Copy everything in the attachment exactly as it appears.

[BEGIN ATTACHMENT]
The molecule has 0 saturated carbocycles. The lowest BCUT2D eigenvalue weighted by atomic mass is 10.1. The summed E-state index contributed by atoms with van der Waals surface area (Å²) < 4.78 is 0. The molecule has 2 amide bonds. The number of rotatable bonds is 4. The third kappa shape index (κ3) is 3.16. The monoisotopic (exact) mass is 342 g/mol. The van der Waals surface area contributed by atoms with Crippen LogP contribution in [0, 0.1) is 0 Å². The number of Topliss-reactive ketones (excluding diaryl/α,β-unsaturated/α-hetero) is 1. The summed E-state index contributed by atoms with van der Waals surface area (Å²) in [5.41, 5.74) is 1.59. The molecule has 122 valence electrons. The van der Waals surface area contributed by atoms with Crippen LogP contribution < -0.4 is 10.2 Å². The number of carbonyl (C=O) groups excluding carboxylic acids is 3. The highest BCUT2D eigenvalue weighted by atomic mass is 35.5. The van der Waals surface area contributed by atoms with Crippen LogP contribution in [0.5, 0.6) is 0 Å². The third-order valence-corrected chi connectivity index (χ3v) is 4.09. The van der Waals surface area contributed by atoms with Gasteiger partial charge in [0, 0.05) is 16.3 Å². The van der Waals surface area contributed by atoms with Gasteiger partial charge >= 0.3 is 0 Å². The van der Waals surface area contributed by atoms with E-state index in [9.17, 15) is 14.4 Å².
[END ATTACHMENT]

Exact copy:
The molecule has 0 saturated carbocycles. The lowest BCUT2D eigenvalue weighted by atomic mass is 10.1. The summed E-state index contributed by atoms with van der Waals surface area (Å²) < 4.78 is 0. The molecule has 2 amide bonds. The number of rotatable bonds is 4. The third kappa shape index (κ3) is 3.16. The monoisotopic (exact) mass is 342 g/mol. The van der Waals surface area contributed by atoms with Crippen LogP contribution in [0, 0.1) is 0 Å². The number of Topliss-reactive ketones (excluding diaryl/α,β-unsaturated/α-hetero) is 1. The summed E-state index contributed by atoms with van der Waals surface area (Å²) in [5.41, 5.74) is 1.59. The molecule has 122 valence electrons. The van der Waals surface area contributed by atoms with Crippen LogP contribution < -0.4 is 10.2 Å². The number of carbonyl (C=O) groups excluding carboxylic acids is 3. The highest BCUT2D eigenvalue weighted by atomic mass is 35.5. The van der Waals surface area contributed by atoms with Crippen LogP contribution in [0.5, 0.6) is 0 Å². The third-order valence-corrected chi connectivity index (χ3v) is 4.09. The van der Waals surface area contributed by atoms with Gasteiger partial charge in [0, 0.05) is 16.3 Å². The van der Waals surface area contributed by atoms with Gasteiger partial charge >= 0.3 is 0 Å². The van der Waals surface area contributed by atoms with E-state index in [9.17, 15) is 14.4 Å².